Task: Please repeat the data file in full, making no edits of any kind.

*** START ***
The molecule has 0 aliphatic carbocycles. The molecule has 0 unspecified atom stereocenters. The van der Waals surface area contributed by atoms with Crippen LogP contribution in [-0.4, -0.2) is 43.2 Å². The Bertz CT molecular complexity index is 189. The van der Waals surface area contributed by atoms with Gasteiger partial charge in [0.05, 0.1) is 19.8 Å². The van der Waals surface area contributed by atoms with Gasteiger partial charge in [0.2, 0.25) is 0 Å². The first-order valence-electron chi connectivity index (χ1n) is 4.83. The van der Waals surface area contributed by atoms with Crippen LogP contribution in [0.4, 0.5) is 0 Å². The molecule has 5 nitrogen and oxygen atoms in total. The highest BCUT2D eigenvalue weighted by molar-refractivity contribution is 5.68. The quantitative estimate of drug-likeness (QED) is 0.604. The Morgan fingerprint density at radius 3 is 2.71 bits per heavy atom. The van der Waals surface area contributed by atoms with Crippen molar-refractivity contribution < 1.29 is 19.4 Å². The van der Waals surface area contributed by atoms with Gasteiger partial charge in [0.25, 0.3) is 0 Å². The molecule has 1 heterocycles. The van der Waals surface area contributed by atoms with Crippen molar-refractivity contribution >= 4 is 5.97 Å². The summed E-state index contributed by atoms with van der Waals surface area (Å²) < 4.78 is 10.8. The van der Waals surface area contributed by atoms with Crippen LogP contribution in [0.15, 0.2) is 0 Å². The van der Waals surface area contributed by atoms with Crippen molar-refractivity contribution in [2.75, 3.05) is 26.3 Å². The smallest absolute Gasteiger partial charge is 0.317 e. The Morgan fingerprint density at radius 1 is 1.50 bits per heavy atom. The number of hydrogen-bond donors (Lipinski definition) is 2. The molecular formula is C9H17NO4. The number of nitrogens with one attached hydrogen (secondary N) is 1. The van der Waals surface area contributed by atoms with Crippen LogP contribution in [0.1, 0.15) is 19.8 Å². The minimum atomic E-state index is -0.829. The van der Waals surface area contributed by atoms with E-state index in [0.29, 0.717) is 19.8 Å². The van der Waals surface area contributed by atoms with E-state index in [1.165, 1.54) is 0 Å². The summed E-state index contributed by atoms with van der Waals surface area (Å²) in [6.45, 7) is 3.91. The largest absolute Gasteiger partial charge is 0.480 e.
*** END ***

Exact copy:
The molecule has 0 aliphatic carbocycles. The molecule has 0 unspecified atom stereocenters. The van der Waals surface area contributed by atoms with Crippen LogP contribution in [-0.4, -0.2) is 43.2 Å². The Bertz CT molecular complexity index is 189. The van der Waals surface area contributed by atoms with Gasteiger partial charge in [0.05, 0.1) is 19.8 Å². The van der Waals surface area contributed by atoms with Gasteiger partial charge in [0.2, 0.25) is 0 Å². The first-order valence-electron chi connectivity index (χ1n) is 4.83. The van der Waals surface area contributed by atoms with Crippen LogP contribution in [0.4, 0.5) is 0 Å². The molecule has 5 nitrogen and oxygen atoms in total. The highest BCUT2D eigenvalue weighted by molar-refractivity contribution is 5.68. The quantitative estimate of drug-likeness (QED) is 0.604. The Morgan fingerprint density at radius 3 is 2.71 bits per heavy atom. The van der Waals surface area contributed by atoms with Crippen molar-refractivity contribution < 1.29 is 19.4 Å². The van der Waals surface area contributed by atoms with Gasteiger partial charge in [0.25, 0.3) is 0 Å². The molecule has 1 heterocycles. The van der Waals surface area contributed by atoms with Crippen molar-refractivity contribution >= 4 is 5.97 Å². The summed E-state index contributed by atoms with van der Waals surface area (Å²) < 4.78 is 10.8. The van der Waals surface area contributed by atoms with Crippen LogP contribution in [0.15, 0.2) is 0 Å². The van der Waals surface area contributed by atoms with Crippen molar-refractivity contribution in [2.75, 3.05) is 26.3 Å². The smallest absolute Gasteiger partial charge is 0.317 e. The Morgan fingerprint density at radius 1 is 1.50 bits per heavy atom. The number of hydrogen-bond donors (Lipinski definition) is 2. The molecular formula is C9H17NO4. The number of nitrogens with one attached hydrogen (secondary N) is 1. The van der Waals surface area contributed by atoms with Crippen LogP contribution in [0.1, 0.15) is 19.8 Å². The minimum atomic E-state index is -0.829. The van der Waals surface area contributed by atoms with E-state index in [0.29, 0.717) is 19.8 Å². The van der Waals surface area contributed by atoms with E-state index in [1.165, 1.54) is 0 Å². The summed E-state index contributed by atoms with van der Waals surface area (Å²) in [6.45, 7) is 3.91. The largest absolute Gasteiger partial charge is 0.480 e.